Hamlet Act IV Scene 1 Summary:After Gertrude’s conversation with Hamlet, Gertrude is startled and worried, so she goes to Claudius while he is speaking to Rosencrantz and Guildenstern. After Rosencrantz and Guildenstern leave, Claudius asks Gertrude how Hamlet was, and Gertrude replies that he is as â€Å"Mad as the sea and wind when both contend/ Which is the mightier† (IV. 1. We will write a custom essay sample on Hamlet Act Iv Summaries and Laertes Analysis or any similar topic only for you Order Now 7-8). Gertrude then tells Claudius that Hamlet has killed Polonius, and Claudius notes that if it had been him behind the curtains, Hamlet would have killed him. Claudius then tells Gertrude that they must send Hamlet to England right away and find a way to explain Hamlet’s act. He then calls for Rosencrantz and Guildenstern again and tells them about the murder and tells them to find Hamlet. Hamlet Act IV Scene 2 Summary:In Act IV Scene 2, Hamlet has just disposed of Polonius’s body. Shortly after, Rosencrantz and Guildenstern enter and ask Hamlet what he has done with the body. They tell him that they want to bury him in the chapel. Hamlet refuses to answer them and instead accuses them of being spies for Claudius. Finally, Hamlet agrees to go with Rosencrantz and Guildenstern to Claudius. Hamlet Act IV Scene 3 Summary: In Act IV Scene 3, Claudius speaks to a group of two or three other people about the murder of Polonius and how he plans to send Hamlet to England because he is too dangerous. Rosencrantz and Guildenstern then enter with Hamlet, who says that Polonius is at a supper in which he is being eaten by worms. Finally, Hamlet admits that Polonius’s body is under the stairs in the lobby, so Claudius tells his attendants to go find the body. The King then tells Hamlet that he must leave for England immediately, and Hamlet, pleased, leaves. When Claudius is alone, he says that he hopes that England will put Hamlet to death. Grace Miao Ms. Gordon European Literature 18th November, 2012 Hamlet Act IV Scene 4 Summary: In Act IV Scene 4, Fortinbras leads his army to Poland. He tells the Captain to go ask the Danish King if they may travel through Denmark safely. On the way to the King Claudius, the Captain meets Hamlet, Rosencrantz, and Guildenstern. Hamlet asks what the army is doing and who it belongs to. The Captain replies that the army belongs to Prince Fortinbras of Norway and that they are heading to Poland to attack the Poles. When Hamlet asked what the purpose of the attack is, the Captain replied that it was over â€Å"a little patch of ground/ That hath in it no profit but the name† (IV. 4. 19-20). Hamlet becomes shocked that a battle could be fought over something so insignificant and notes that his revenge on Claudius gives him more to gain than Fortinbras would gain from the land. Hamlet becomes angry with himself for giving up on his revenge and declares that his thoughts will be bloody or else they will be worth nothing. Hamlet Act IV Scene 5 Summary:In Act IV Scene 5, Gertrude says to a gentleman and Horatio that she does not wish to speak to Ophelia; however, Horatio tells her that Ophelia should be pitied because her grief has made her mad, so Gertrude finally agrees. When Ophelia enters, she is singing. When Claudius enters, he says that Ophelia’s grief is caused by the death of her father and that many other people have been disturbed and suspicious of Polonius’s death. He also says that Laertes has sailed back to Denmark secretly. Laertes then enters with a mob of people who call him lord and say that he will be king. Laertes is furious and exclaims that he will avenge his father’s death. When Ophelia, still mad, enters again, Laertes becomes furious again. Claudius tries to calm Laertes down and tells him that he did not kill Polonius and that Laertes should take revenge on the correct person. Claudius then manages to convince Laertes to listen to his version ceof Polonius’s death. Grace Miao Ms. Gordon European Literature 18th November, 2012 Laertes’ Character Analysis Act IV Scene 5 1. In order for an actor to understand Laertes better in Act IV Scene 5, the actor must understand how Laertes acts as a foil for Hamlet. In this scene Laertes, like Hamlet, has a father’s death to avenge. The difference, however, is that Laertes is active and does not think deeply about the method whereas Hamlet was passive and a man of thought. (IV. 5. 151-154). 2. Laertes’ motivation and objective in this scene is to avenge his father’s death by murdering whoever killed Polonius because he is furious over his father’s death and Ophelia’s insane state of mind. (IV. 5. 237-242). 3. Laertes is furious that his father has been murdered. (IV. 5. 151-154). He is also extremely angry over the fact that Ophelia has gone mad because of grief. (IV. 5. 78-187). 4. When Laertes storms in demanding for his father, Claudius attempts to calm him down by replying that Polonius is dead. (IV. 5. 145). Gertrude tries to soothe Laertes by replying that Claudius did not kill him. (IV. 5. 146). 5. Laertes affects the events in Act IV Scene 5 by setting the play up for the scene in which most of the acti on will take place. He is prepared to murder whoever killed his father and made his sister insane. (IV. 5. 237-242). He is affected by the events of the scene because he is told that his father is dead and then sees his sister wander in acting mad. This makes him furious. . Laertes acts as a foil to Hamlet in this scene because both have a father’s death to avenge; however, Laertes is a man of action while Hamlet is a man of thought. The second Laertes realized that his father was dead, he becomes furious and vows to take bloody revenge. Hamlet, on the other hand, was passive and depressed after he realized that his father was dead. It also took Hamlet a lot longer to be ready to take revenge. (IV. 5. 151-154). 7. When we saw Laertes last, he was calmer. Laertes has changed in that in this scene, he is angry over the death of his father and the insane state of mind of his sister. IV. 5. 149-151). This change helps set the action of the play in motion because Laertes is planni ng to take revenge for his father’s death. 8. This act makes me wonder how Laertes will react when he realizes that it was Hamlet who murdered his father because earlier in the play, Laertes told Ophelia to be careful of Hamlet. In this act, Hamlet also indirectly made Ophelia go mad because of grief, so Laertes may react stronger because it was Hamlet’s doing. 9. When Laertes says, â€Å"To hell, allegiance! Vows, to the blackest devil! / Conscience and grace, to the profoundest pit! I dare damnation. To this point I stand,/ That both the worlds I give to negligence,/ Let come what comes, only I’ll be revenged/ Most throughly for my father† (IV. 5. 149-154), it demonstrates the difference between Laertes and Hamlet because this line accentuates how Laertes is a man of action. Immediately, Laertes declares that he will avenge his father’s murder while Hamlet went through a long period of depression before he finally decided to take action. Grace Miao Ms. Gordon European Literature 19th November, 2012 Hamlet Act IV Scene 6 Summary: In Act IV Scene 6, Horatio meets two sailors who were entrusted with a letter from Hamlet. In the letter, Hamlet writes that his ship has been captured by pirates who then brought him back to Denmark. Hamlet then tells Horatio to escort the sailors to the King and Queen because they have messages for them as well. He then says that he has a lot to tell Horatio about Rosencrantz and Guildenstern. After reading the letter, Horatio brings the sailors to Claudius and then goes with them to find Hamlet, who is revealed to be in the countryside near the castle. Hamlet Act IV Scene 7 Summary:In Act IV Scene 7, Claudius and Laertes discuss Polonius’s murder. Claudius tells Laertes that Claudius simply buried Polonius secretly. He then explains to Laertes that he did not punish Hamlet for the murder because Gertrude and the citizens like Hamlet, and he does not wish to upset them as King. A messenger then enters to give Claudius a letter from Hamlet that stated that Hamlet was returning to Denmark. Claudius and Laertes then begin planning Laertes’s revenge for his father’s death. Claudius remembers how Hamlet had been jealous of Laertes’s sword skills, so he tells Laertes to challenge Hamlet to a duel. During the duel, Laertes will use a sharpened sword rather than the traditional dull sword. Laertes is also going to put poison at the end of the sword so that a single scratch from it would kill Hamlet. Claudius then comes up with a back-up plan in which if Hamlet wins, Claudius will give Hamlet a goblet of poisoned wine to celebrate. After this, Gertrude enters and tells them that Ophelia has drowned in a river due to her insane state of mind. Grace Miao Mrs. Gordon European Literature 24th November, 2012 Laertes’s Character Analysis Act IV Scene 7 1. In order for an actor to understand Laertes better, he must understand the anger that Laertes feels towards Hamlet for murdering his father. Because of this, the actor must understand how Laertes felt extremely happy to hear that Hamlet was returning home. (IV. 7. 60-63). He must also understand the grief and rage that must have been going through Laertes when he was told that Ophelia had drowned in a river due to her grief. (IV. 7. 211-217). 2. In Act IV Scene 7, Laertes’s objective is to murder Hamlet. Throughout most of the scene, Laertes was plotting his revenge with Claudius. The motivation behind his objective is the death of his father. He wishes to take revenge on whoever murdered his father and caused his sister to go mad. IV. 7. 159-168). 3. Laertes feels extremely happy that Hamlet is returning to Denmark because it allows him to take his revenge for his father earlier. (IV. 7. 60-63). When he finds out that his sister drowned in a river due to grief, however, he becomes saddened and angry again, and possibly even more intent on taking revenge than before. (IV. 7. 159-168). 4. Claudius treats Laertes car efully and helps Laertes plot his revenge because he also wants to kill Hamlet. He suggests that Laertes tempt Hamlet into a sword duel, thus providing Laertes a chance to kill Hamlet. He also prepares a backup plan in which he will poison a cup of wine in case Hamlet wins. (IV. 7. 108-120). Laertes appears to have on particular feeling towards Claudius, but he feels extremely angry towards Hamlet and is happy that Hamlet is returning early because he can now take revenge earlier than previously planned. (IV. 7. 60-63). 5. Laertes plans his revenge for his father’s death in this scene. This helps build up most of the action that will take place in the next act. This also prepares many of the other characters for their deaths. Laertes is affected by events in this scene because Hamlet’s arrival to Denmark helps set his plan in motion earlier than planned. (IV. 7. 60-63). Ophelia’s death also increases his anger towards Hamlet and motivation for revenge. (IV. 7. 211-217). 6. This scene helps portray Laertes as a foil for Hamlet because it took Hamlet an extremely long time to be ready to take revenge for his father’s death, whereas Laertes was ready to kill Hamlet even without a true plan. Laertes was so willing to kill Hamlet whenever possible that he was even willing to kill Hamlet in church. (IV. 7. 143). 7. There was not a significant change in Laretes in this scene as compared to scene 5 because in both scenes, Laertes’ was extremely angry over his father’s death. In this scene, however, Laertes found out who killed his father and is now ready to take revenge. Also, Laertes is further saddened in this scene due to Ophelia’s death. (IV. 7. 211-217). 8. This act makes me wonder if Laertes will react even stronger towards Hamlet because Hamlet indirectly caused Ophelia’s death as well. (IV. 7. 211-217). I also wonder how Laertes feels about Claudius’s willingness to help him plot out his revenge. I wonder if Laertes feels suspicious about it at all or if he is blinded by his anger and need for revenge. 9. When Laertes answered Claudius’s question of how he plans to kill Hamlet by saying, â€Å"To cut his throat i’ th’ church† (IV. 7. 144), it is revealed how Laertes is truly a man of action as compared to Hamlet because Laertes is so furious over his father’s death that he is willing to kill Hamlet in such a sacred place. This supports the idea that Laertes is a foil for Hamlet because Hamlet went through a stage of depression before he was ready to plan his revenge. Another line that further supports the idea of Laertes acting as a foil for Hamlet is when Laertes says, â€Å"I am lost in it, my lord. But let him come. / It warms the very sickness in my heart/ That I [shall] live and tell him to his teeth/ â€Å"Thus didst thou† (IV. 7. 60-63). By saying this, Laertes is desplaying his happiness over the fact that Hamlet is returning early. This shows that Laertes is a man of action, not a man of thought, because he simply cares about the fact that he gets to complete his revenge earlier than originally planned. How to cite Hamlet Act Iv Summaries and Laertes Analysis, Essay examples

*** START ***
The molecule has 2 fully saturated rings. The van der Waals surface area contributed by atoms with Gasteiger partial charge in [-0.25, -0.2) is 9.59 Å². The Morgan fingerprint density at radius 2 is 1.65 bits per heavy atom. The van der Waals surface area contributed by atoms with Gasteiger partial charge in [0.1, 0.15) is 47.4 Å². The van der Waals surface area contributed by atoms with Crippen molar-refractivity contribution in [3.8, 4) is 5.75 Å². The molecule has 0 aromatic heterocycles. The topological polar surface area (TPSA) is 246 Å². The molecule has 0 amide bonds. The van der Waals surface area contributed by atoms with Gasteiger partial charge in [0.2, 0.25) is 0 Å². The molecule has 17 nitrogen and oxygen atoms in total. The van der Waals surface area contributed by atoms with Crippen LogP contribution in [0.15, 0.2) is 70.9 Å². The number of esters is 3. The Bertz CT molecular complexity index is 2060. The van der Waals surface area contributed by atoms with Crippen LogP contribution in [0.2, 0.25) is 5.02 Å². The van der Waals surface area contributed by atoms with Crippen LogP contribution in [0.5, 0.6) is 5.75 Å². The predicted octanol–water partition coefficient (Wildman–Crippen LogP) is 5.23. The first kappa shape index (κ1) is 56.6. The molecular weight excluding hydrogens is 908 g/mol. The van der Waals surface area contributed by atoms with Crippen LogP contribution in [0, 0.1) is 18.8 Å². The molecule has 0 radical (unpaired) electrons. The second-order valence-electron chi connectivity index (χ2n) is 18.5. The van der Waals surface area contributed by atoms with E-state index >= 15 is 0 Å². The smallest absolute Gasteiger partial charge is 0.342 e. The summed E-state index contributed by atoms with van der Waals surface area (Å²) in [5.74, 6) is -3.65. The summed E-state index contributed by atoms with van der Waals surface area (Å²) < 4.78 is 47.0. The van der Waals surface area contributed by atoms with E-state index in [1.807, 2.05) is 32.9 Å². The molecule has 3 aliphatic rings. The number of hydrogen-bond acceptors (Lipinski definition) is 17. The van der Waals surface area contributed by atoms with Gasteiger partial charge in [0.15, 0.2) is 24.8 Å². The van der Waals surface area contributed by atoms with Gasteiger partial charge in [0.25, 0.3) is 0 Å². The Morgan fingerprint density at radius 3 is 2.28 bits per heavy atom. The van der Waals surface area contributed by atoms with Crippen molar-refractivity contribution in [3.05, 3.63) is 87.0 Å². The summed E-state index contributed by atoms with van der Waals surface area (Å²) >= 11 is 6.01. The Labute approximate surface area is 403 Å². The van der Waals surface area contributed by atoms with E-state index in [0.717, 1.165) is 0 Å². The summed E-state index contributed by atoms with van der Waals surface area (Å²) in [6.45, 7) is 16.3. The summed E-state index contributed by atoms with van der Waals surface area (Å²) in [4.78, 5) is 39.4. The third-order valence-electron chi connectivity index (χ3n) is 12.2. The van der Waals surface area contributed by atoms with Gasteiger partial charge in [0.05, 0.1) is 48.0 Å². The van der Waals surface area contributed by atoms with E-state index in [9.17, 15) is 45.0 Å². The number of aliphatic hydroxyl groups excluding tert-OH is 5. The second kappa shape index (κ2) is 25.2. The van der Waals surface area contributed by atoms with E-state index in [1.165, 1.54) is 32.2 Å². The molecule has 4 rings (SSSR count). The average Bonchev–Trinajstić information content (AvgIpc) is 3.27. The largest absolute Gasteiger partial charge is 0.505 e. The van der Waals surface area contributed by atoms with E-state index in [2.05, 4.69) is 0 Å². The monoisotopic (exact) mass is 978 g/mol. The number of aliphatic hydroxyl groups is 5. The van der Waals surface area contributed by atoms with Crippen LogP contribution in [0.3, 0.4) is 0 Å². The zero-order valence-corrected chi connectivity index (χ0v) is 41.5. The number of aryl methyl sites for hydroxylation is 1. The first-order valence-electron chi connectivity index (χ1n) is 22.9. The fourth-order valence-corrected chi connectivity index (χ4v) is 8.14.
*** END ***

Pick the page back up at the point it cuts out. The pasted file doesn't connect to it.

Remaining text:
Sunday, April 26, 2020